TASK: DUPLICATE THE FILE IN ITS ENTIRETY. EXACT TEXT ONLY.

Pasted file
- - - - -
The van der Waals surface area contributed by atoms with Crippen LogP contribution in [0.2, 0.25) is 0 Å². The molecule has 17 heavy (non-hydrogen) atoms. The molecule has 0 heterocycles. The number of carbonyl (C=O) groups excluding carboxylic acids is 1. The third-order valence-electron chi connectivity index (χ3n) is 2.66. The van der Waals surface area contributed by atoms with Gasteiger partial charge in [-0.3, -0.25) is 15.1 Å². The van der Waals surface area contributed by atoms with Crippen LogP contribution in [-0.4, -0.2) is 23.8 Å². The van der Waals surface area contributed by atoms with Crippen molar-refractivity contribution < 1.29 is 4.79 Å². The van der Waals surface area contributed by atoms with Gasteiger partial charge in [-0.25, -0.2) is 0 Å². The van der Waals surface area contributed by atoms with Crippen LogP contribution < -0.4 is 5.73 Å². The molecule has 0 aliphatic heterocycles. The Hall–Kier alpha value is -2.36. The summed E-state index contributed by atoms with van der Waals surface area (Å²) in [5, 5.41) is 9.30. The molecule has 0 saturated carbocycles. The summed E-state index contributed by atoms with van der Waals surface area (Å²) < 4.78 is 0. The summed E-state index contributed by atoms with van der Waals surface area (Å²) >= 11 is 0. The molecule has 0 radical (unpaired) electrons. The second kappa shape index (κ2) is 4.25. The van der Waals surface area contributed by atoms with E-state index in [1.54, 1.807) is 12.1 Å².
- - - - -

The van der Waals surface area contributed by atoms with Crippen LogP contribution in [0.2, 0.25) is 0 Å². The molecule has 17 heavy (non-hydrogen) atoms. The molecule has 0 heterocycles. The number of carbonyl (C=O) groups excluding carboxylic acids is 1. The third-order valence-electron chi connectivity index (χ3n) is 2.66. The van der Waals surface area contributed by atoms with Gasteiger partial charge in [-0.3, -0.25) is 15.1 Å². The van der Waals surface area contributed by atoms with Crippen LogP contribution in [-0.4, -0.2) is 23.8 Å². The van der Waals surface area contributed by atoms with Crippen molar-refractivity contribution < 1.29 is 4.79 Å². The van der Waals surface area contributed by atoms with Gasteiger partial charge in [-0.25, -0.2) is 0 Å². The van der Waals surface area contributed by atoms with Crippen LogP contribution < -0.4 is 5.73 Å². The molecule has 0 aliphatic heterocycles. The Hall–Kier alpha value is -2.36. The summed E-state index contributed by atoms with van der Waals surface area (Å²) in [5, 5.41) is 9.30. The molecule has 0 saturated carbocycles. The summed E-state index contributed by atoms with van der Waals surface area (Å²) < 4.78 is 0. The summed E-state index contributed by atoms with van der Waals surface area (Å²) >= 11 is 0. The molecule has 0 radical (unpaired) electrons. The second kappa shape index (κ2) is 4.25. The van der Waals surface area contributed by atoms with E-state index in [1.54, 1.807) is 12.1 Å².